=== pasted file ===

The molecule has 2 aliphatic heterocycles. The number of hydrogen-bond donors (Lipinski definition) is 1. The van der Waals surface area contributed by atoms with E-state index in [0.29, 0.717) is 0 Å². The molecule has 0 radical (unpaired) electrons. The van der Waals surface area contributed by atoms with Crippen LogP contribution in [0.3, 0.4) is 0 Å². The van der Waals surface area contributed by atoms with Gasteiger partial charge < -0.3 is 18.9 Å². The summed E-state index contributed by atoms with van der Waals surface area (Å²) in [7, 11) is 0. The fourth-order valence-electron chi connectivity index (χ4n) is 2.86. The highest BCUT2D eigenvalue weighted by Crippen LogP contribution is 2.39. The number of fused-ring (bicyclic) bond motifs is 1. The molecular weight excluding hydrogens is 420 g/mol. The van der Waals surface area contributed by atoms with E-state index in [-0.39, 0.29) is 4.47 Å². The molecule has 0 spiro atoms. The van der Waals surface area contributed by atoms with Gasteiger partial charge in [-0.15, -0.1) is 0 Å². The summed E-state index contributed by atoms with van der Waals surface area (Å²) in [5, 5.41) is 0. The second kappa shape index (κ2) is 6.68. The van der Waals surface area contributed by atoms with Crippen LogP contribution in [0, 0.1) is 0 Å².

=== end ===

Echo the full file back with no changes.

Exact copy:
The molecule has 2 aliphatic heterocycles. The number of hydrogen-bond donors (Lipinski definition) is 1. The van der Waals surface area contributed by atoms with E-state index in [0.29, 0.717) is 0 Å². The molecule has 0 radical (unpaired) electrons. The van der Waals surface area contributed by atoms with Crippen LogP contribution in [0.3, 0.4) is 0 Å². The van der Waals surface area contributed by atoms with Gasteiger partial charge < -0.3 is 18.9 Å². The summed E-state index contributed by atoms with van der Waals surface area (Å²) in [7, 11) is 0. The fourth-order valence-electron chi connectivity index (χ4n) is 2.86. The highest BCUT2D eigenvalue weighted by Crippen LogP contribution is 2.39. The number of fused-ring (bicyclic) bond motifs is 1. The molecular weight excluding hydrogens is 420 g/mol. The van der Waals surface area contributed by atoms with E-state index in [-0.39, 0.29) is 4.47 Å². The molecule has 0 spiro atoms. The van der Waals surface area contributed by atoms with Gasteiger partial charge in [-0.15, -0.1) is 0 Å². The summed E-state index contributed by atoms with van der Waals surface area (Å²) in [5, 5.41) is 0. The second kappa shape index (κ2) is 6.68. The van der Waals surface area contributed by atoms with Crippen LogP contribution in [0, 0.1) is 0 Å².